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Congress Must Act Now to Save USPS, Guffey Tells Senators

For Immediate Release

02/12/2013 - “The crisis confronting the Postal Service is dire, but the demise of the USPS is not inevitable,” APWU President Cliff Guffey will tell a Senate panel on Feb. 13. “Congress can cure the illness without killing the patient,” he said in a statement [PDF] prepared for the Senate Homeland Security and Governmental Affairs Committee.

“To do this, Congress must end the mandate of the Postal Accountability and Enhancement Act (PAEA) that requires the USPS to pre-fund healthcare benefits for future retirees. This requirement, which ostensibly was implemented to protect taxpayers in the event the USPS ‘goes under,’ is instead drowning the agency in a sea of debt.

“Congress also must grant the Postal Service flexibility to increase rates. In addition to saddling the Postal Service with a $5.5 billion annual mandate that no other government agency or private company bears, the PAEA prohibits the USPS from raising postage rates above the rate of inflation. This flawed law imposes a major liability on the USPS, but prevents it from raising the revenue it needs to meet the obligation.

“The USPS has already made deep cuts to service; slashing service further will only weaken this great institution, make it less relevant, and less competitive.

“Congress must reject privatization of the Postal Service. Privatization is wrong for the Postal Service and wrong for America. According to a recent study by the PEW Center, one in five American adults does not use the Internet. Senior citizens, adults with less than a high school education, and those living in households earning less than $30,000 per year are the least likely adults to have internet access. In addition, 40 percent of American adults – nearly 100 million people – do not have broadband access.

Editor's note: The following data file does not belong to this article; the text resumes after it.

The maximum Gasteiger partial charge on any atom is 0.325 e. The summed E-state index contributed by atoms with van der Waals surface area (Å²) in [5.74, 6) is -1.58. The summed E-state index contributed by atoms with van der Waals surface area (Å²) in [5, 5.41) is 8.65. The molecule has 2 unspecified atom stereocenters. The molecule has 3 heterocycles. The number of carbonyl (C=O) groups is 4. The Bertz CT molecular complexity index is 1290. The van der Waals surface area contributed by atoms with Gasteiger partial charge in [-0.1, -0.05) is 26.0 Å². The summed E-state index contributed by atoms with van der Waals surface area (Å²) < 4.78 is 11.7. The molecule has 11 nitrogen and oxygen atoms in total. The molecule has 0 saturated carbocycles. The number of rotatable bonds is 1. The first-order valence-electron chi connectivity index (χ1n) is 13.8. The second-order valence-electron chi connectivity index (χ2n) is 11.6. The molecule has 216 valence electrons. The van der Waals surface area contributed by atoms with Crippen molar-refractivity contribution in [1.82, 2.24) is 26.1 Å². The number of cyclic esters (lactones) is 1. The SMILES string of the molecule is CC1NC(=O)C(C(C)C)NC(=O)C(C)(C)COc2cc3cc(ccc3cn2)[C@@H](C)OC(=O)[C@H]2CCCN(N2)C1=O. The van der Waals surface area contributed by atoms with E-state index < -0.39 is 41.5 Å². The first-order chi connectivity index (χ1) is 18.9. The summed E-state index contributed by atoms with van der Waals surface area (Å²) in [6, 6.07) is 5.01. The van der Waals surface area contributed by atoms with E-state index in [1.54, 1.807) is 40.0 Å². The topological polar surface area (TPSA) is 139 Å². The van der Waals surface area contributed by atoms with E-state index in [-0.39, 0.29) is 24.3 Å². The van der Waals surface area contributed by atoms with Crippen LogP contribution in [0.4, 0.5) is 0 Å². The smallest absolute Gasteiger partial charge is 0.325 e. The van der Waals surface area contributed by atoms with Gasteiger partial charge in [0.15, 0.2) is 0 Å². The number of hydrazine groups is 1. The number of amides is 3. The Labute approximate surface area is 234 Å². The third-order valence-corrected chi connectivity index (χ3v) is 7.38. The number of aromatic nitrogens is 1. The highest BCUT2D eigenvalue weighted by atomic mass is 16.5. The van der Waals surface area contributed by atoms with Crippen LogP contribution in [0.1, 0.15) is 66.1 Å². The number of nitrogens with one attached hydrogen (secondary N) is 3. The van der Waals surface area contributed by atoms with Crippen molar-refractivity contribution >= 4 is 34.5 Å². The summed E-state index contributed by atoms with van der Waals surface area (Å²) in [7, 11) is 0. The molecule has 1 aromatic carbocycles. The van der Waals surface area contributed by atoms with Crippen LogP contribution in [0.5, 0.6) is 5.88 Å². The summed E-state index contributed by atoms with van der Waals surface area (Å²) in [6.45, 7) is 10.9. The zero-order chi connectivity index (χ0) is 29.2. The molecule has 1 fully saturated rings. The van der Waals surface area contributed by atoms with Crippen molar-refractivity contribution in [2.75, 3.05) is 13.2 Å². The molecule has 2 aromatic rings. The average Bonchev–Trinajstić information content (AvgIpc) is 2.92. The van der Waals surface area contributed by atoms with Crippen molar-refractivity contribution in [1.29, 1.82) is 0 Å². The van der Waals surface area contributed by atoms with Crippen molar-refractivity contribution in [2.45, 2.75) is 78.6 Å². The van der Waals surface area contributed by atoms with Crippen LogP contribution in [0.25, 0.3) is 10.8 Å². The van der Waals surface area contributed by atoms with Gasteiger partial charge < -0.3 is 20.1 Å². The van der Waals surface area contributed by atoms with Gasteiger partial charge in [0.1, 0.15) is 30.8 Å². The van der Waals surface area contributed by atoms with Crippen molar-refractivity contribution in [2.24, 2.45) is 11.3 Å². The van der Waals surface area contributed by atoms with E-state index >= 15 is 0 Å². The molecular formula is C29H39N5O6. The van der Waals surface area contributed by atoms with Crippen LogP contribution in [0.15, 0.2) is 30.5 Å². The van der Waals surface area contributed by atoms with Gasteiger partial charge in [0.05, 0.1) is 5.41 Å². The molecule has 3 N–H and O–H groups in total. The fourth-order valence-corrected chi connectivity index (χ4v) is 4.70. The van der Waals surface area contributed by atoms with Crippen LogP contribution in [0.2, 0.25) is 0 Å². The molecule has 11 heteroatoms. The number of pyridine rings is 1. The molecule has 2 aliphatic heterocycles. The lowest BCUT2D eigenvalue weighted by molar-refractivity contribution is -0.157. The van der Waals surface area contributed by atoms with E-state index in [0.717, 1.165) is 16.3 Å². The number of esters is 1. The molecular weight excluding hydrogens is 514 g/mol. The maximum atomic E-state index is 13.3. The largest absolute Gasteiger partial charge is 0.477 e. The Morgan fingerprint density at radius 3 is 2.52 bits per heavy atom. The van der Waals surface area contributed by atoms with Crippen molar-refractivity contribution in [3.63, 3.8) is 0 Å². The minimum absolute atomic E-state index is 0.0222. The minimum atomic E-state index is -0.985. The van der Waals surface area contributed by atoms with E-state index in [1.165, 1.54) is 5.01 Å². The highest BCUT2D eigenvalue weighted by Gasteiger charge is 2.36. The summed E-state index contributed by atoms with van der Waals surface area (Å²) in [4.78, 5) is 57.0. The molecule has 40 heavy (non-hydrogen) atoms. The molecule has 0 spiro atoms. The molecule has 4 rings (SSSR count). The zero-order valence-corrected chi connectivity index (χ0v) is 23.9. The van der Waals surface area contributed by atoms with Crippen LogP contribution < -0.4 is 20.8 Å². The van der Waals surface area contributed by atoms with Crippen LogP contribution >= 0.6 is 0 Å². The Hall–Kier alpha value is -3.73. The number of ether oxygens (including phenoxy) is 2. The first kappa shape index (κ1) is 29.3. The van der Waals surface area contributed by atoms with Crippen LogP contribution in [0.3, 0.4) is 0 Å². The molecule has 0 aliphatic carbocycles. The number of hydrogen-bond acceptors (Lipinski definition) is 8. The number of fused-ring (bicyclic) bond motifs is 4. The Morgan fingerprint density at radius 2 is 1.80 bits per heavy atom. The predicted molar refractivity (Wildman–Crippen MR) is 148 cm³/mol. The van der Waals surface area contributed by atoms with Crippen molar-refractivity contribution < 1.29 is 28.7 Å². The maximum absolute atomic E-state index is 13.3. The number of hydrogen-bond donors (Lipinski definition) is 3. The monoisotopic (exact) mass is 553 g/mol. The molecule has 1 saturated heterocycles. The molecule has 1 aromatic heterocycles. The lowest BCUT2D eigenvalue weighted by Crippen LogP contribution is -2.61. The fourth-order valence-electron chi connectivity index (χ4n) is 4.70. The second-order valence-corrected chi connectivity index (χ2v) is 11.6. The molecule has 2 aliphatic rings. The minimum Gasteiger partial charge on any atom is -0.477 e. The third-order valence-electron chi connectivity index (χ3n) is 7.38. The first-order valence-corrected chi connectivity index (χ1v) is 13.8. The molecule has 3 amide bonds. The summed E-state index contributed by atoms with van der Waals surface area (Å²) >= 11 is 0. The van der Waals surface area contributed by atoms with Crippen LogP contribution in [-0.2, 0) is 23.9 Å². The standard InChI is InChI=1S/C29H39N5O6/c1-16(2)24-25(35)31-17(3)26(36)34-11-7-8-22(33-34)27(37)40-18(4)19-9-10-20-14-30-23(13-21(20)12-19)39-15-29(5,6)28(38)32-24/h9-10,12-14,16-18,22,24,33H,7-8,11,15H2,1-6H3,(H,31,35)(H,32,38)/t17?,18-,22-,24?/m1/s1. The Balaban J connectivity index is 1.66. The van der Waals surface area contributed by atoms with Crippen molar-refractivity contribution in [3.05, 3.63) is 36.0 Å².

“Privatization will leave these customers by the side of the road. It also will result in sharp price increases. An examination of privatized posts in other countries demonstrates this clearly.

So how can Congress meet the needs of those who haven’t joined the digital revolution and remain useful for those who have? Legislators must free the Postal Service to develop new products and new sources of revenue.

“America needs its Postal Service. Businesses rely on it, customers depend on it. In a still weak economy, the USPS generated $65 billion worth of business in 2012. Private couriers will not serve all of America. They will serve only the markets that seem likely to generate a profit. Privatization would destroy the essence of our nation’s mail system, whose mission is to bind the nation together.”

“The time for action is now.  We will do whatever we can to help Congress and the Postal Service make these changes.”